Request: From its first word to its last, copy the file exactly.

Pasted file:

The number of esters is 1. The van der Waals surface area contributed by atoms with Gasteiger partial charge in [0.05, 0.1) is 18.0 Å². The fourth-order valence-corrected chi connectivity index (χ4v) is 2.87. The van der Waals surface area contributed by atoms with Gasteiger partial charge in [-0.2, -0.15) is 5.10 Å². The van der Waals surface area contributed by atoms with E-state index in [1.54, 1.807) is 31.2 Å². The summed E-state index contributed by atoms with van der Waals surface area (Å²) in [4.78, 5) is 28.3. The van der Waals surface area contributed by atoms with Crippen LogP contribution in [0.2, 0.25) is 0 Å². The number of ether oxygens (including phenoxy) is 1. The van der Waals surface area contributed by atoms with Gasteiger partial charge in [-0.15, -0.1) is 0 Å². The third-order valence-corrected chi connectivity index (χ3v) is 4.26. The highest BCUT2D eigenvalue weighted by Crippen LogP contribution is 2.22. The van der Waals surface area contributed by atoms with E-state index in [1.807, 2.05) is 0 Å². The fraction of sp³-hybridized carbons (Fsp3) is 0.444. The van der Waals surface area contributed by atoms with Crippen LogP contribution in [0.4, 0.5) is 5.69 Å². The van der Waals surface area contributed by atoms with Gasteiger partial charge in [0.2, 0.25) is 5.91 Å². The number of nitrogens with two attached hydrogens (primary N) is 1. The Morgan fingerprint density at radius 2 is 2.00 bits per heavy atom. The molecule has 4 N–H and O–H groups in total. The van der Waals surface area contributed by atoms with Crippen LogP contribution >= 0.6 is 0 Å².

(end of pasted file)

The number of esters is 1. The van der Waals surface area contributed by atoms with Gasteiger partial charge in [0.05, 0.1) is 18.0 Å². The fourth-order valence-corrected chi connectivity index (χ4v) is 2.87. The van der Waals surface area contributed by atoms with Gasteiger partial charge in [-0.2, -0.15) is 5.10 Å². The van der Waals surface area contributed by atoms with E-state index in [1.54, 1.807) is 31.2 Å². The summed E-state index contributed by atoms with van der Waals surface area (Å²) in [4.78, 5) is 28.3. The van der Waals surface area contributed by atoms with Crippen LogP contribution in [0.2, 0.25) is 0 Å². The number of ether oxygens (including phenoxy) is 1. The van der Waals surface area contributed by atoms with Gasteiger partial charge in [-0.15, -0.1) is 0 Å². The third-order valence-corrected chi connectivity index (χ3v) is 4.26. The highest BCUT2D eigenvalue weighted by Crippen LogP contribution is 2.22. The van der Waals surface area contributed by atoms with E-state index in [1.807, 2.05) is 0 Å². The fraction of sp³-hybridized carbons (Fsp3) is 0.444. The van der Waals surface area contributed by atoms with Crippen LogP contribution in [0.4, 0.5) is 5.69 Å². The van der Waals surface area contributed by atoms with Gasteiger partial charge in [0.2, 0.25) is 5.91 Å². The number of nitrogens with two attached hydrogens (primary N) is 1. The Morgan fingerprint density at radius 2 is 2.00 bits per heavy atom. The molecule has 4 N–H and O–H groups in total. The van der Waals surface area contributed by atoms with Crippen LogP contribution >= 0.6 is 0 Å².